(R is the resistance of ammeter.)
    Again, why rectification? :confused:

    Do I have to calculate this for circuit (3)?
     

    Attached Files:

  8. Apr 3, 2014 #7

    Curious3141

    User Avatar
    Homework Helper

    I'm assuming the DC ammeter is one that can only read currents going in one direction (from the '+' to the '-' terminal). There are DC ammeters (zero-centred) that can read currents going both ways, but this complicates the analysis a bit. (3) is still the best layout, but (4) becomes quite acceptable as well (it's just that the needle will always swing only to the negative side of the scale).

    I'm making another assumption. The frequency of the input AC current is high enough that if you do nothing to rectify it, you won't really see a steady swing from peak current to zero and back. Either you will see high frequency flutter about a mean position, or the needle will just appear steady at the mean current. This is actually a fair assumption, implicit in most of these questions. Moving-coil ammeters usually are incapable of reading AC currents, even if they're zero-centred.

    In order to measure the current from an AC source, you need to do something so that it flows only one way (and the right way, from '+' to '-') through the ammeter. The way to do that is rectification. You can look up half-wave and full-wave rectification (and smoothing) to get a better idea of what's involved. But with just one diode, half-wave rectification is all you can achieve.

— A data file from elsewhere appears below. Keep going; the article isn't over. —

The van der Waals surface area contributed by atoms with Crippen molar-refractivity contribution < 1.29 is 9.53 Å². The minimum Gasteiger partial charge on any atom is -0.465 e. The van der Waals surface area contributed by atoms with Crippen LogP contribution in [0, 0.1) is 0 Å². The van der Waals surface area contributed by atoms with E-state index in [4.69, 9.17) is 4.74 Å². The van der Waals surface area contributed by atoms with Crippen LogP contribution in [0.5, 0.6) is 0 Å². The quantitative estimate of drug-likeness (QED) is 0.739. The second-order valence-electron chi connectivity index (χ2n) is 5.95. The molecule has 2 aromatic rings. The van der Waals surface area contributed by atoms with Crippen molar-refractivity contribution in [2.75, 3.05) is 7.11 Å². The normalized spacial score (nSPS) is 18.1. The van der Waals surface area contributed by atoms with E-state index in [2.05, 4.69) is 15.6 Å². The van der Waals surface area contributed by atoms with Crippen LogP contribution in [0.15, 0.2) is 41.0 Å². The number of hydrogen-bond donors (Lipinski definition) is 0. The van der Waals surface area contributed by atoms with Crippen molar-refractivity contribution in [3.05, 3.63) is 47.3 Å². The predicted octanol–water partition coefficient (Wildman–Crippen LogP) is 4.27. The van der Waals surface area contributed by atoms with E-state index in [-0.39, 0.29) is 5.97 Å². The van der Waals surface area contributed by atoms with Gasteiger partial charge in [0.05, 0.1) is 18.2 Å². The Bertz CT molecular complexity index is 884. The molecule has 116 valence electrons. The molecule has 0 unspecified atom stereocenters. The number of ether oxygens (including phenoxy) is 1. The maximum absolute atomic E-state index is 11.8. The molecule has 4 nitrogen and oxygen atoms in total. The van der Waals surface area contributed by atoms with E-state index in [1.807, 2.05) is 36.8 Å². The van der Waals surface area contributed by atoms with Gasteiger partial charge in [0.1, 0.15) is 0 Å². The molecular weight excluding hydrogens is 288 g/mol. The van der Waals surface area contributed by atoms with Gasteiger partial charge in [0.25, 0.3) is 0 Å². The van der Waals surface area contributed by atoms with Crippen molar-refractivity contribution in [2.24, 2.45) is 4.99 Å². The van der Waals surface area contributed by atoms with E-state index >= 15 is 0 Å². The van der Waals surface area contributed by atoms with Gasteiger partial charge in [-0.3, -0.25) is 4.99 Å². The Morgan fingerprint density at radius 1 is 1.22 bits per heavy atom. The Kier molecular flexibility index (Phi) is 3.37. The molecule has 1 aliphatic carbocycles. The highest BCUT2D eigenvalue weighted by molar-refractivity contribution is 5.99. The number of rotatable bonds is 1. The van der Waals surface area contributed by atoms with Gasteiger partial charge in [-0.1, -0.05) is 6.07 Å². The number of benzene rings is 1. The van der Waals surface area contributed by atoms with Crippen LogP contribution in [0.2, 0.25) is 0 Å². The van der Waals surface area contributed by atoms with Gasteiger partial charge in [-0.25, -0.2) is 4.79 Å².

You don't actually have to calculate the average current (btw, scratch the "RMS" mention in my post - I think the average is what's measured). That was just meant as a thought-provoking exercise.

    As far as your graph goes, let's make some simplifying assumptions (I did!). The ammeter has zero resistance throughout. The diode has zero resistance in forward bias above a voltage of 0.6V and infinite resistance in reverse bias (or when forward biased with a voltage of less than 0.6V). The input voltage is a perfect sinusoid obeying ##V(t) = 2\sin t##. The source load is exactly ##1 \Omega##, so the current flowing from the source is exactly that, too, without a phase shift.

    Given that, how do you think the graph should look in the parallel arrangements (1 or 2)?